Review of Thomas E.S. Kelly's SILENCE

15 Sep

Review of Thomas E.S. Kelly's SILENCE

Karul Project's Silence makes its world premiere leaving audiences screaming praises

Review by Ellen van Neervan

‘Stop the silence!’ is the message of Thomas E.S. Kelly’s Silence, which made its impressive world premiere in Meanjin at Brisbane Festival on Thursday the 10th of September.

Earlier that morning, community received the heartbreaking news that there had been a death in custody in the city’s watchhouse. My first thought was: ‘When? When will this stop happening to our people? When will Black Lives Matter?’ At the wake of the news, I did not feel like leaving the house and entering the city. I’m glad I did; seeing Silence in the theatre of Brisbane Powerhouse full with many of Meanjin’s First Nations community members was respite for the soul in these challenging times. The crowd experienced a connection, a gathering and a sing-up of the spirits. 

Thomas E.S Kelly is a Bundjalung-Yugambeh, Wiradjuri and Ni-Vanuatu dancer and choreographer living on Country in the Gold Coast. He started up Karul Projects (from a Yugambeh word meaning ‘everything’) with his partner Taree Sansbury, who is also one of the performers in the show. Silence began through a BlakDance residency in 2018. Meanjin-based Indigenous dance company BlakDance are the producers of the show. 

High intensity dance meets live percussion by local legend Jhindu-Pedro, son of Bunna Lawrie from Coloured Stone. The dancers begin the performance shroud in heavy brown-coloured layers against a dark backdrop giving the show an apocalyptic feel. As the layers peel off, the stories unfold.

With symbolism heavily steeped in land rights and Treaty, the show explores what a 250+ year-long denial of meaningful listening to First Nations people has done to the psyche of the people and land. Brown feet kick up sand, earth, dirt and dust. The sand seeps through brown fingers as it always has. Always was, always will be.  

In choir formation, the performers sing the Australian anthem in its Yugambeh interpretation, as it has been sung for the last few years during sporting activities on Yugambeh land. The recital is not without a sprinkle of irony, after all, what is a national anthem for a nation state that is an illegal occupation? The performers move into enacting the theatre of footy with a possum skin ball—symbolising sport was not brought here by the invaders. They end the footy scene holding up shirts and pointing to their exposed skin, Nicky Winmar style. We are proud. We are still here. We will not be silenced.  

Australia is the only Commonwealth country in the world without a treaty, and there have been conversations that have been going on for a long time on how to progress and formalise First Nations sovereignty to the land. We have very little representation in parliament. Silence demands meaningful change of power relations between First Nations and non-Indigenous, not a token statement. The centrepiece of Silence is an understanding of Treaty through a dance performance that is personal, intimate and uncompromising.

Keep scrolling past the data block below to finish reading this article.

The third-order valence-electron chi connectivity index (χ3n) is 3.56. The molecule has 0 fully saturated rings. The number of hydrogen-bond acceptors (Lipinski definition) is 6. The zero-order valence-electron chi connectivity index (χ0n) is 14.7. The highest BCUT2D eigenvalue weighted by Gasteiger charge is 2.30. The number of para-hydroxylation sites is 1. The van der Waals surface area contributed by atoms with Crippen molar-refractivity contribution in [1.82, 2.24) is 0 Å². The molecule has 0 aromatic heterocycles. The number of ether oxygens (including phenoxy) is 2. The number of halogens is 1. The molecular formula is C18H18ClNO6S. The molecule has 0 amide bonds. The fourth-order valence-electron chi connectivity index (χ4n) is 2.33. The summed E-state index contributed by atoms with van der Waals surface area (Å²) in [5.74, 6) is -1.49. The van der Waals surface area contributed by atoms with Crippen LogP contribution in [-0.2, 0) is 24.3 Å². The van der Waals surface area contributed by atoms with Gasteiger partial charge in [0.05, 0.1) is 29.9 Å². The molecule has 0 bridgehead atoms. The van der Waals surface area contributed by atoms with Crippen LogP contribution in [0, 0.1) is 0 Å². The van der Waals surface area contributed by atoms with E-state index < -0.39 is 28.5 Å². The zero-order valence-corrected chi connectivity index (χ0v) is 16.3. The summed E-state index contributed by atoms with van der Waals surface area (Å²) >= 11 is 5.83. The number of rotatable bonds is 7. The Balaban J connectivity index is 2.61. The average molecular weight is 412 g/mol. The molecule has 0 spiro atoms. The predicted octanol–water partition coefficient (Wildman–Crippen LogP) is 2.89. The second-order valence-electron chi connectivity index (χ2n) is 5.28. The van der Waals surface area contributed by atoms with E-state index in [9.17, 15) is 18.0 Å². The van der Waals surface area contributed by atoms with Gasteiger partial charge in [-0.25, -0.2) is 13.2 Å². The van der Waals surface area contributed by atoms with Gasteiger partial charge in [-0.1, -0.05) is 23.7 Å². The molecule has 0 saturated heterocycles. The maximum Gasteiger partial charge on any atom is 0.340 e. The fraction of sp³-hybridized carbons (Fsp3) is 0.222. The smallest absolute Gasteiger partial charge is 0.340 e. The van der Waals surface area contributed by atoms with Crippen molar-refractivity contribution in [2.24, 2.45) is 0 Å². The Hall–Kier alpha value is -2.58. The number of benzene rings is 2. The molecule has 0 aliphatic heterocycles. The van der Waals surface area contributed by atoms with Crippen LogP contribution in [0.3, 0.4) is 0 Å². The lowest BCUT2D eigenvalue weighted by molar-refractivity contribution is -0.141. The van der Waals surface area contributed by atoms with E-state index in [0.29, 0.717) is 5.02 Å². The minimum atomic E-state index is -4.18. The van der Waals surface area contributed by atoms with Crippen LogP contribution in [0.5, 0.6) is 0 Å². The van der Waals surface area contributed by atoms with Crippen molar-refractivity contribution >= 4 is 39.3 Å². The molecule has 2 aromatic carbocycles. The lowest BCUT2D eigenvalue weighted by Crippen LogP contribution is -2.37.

I see the influence of experienced dramaturgs Vicki Van Hout and Alethea Beetson in the well-timed comedic moments of Silence, including a hilarious call centre scene where the First Nations people politely ask for a few hundred years of overdue rent from the Commonwealth which had the audience in stitches. 

Thomas embodies his ancestors through Wiradjuri and Yugambeh teachings and spoken language. Stories of the stars, rivers, ocean and totem animals locate the piece in the artist’s Country and with his family. His dance is informed by his traditional teachings. He holds space for the ancestors to dance with him.

Yugambeh Country spans Country now called greater Brisbane, Logan, Gold Coast and the Scenic Rim. As a Yugambeh person, I was deeply moved seeing our strong culture weaved on stage and for this work to be the first independent, full-length First Nations contemporary dance work to be performed on a stage in Meanjin in over a decade. It has been a long time, but it has been worth the wait. Thomas talks about the influence of his mother to his art, and I am also strengthened through my own mother, who was sitting next to me in the crowd. My chosen art form is poetry and my latest book is about the silencing of our voices and how we must speak up. It is no coincidence that two Yugambeh people made works called Throat and Silence this year. We are combating ongoing colonisation and ongoing silence at a very important time in history. As Brisbane Festival director, Louise Bezzina, said at the conclusion of the show, ‘This had to happen in 2020’. Yes, this piece is an urgent piece of ceremony. It was an incredible effort from the artists, producers and the festival to deliver this show during a COVID-19 interrupted and uncertain time. As it was an incredible effort for the audience to be able to greet this work in a ‘new normal’ theatre. We stood to give this work the standing ovation and impromptu Yothu Yindi ‘Treaty’ singalong it deserved. 

In 2020, we are continuing our ancestors’ talk, and we will not be silenced. 

Past Event
10 – 13 Sept


Brisbane Powerhouse

Brisbane Festival expresses deep respect to and acknowledges the First People of this Country.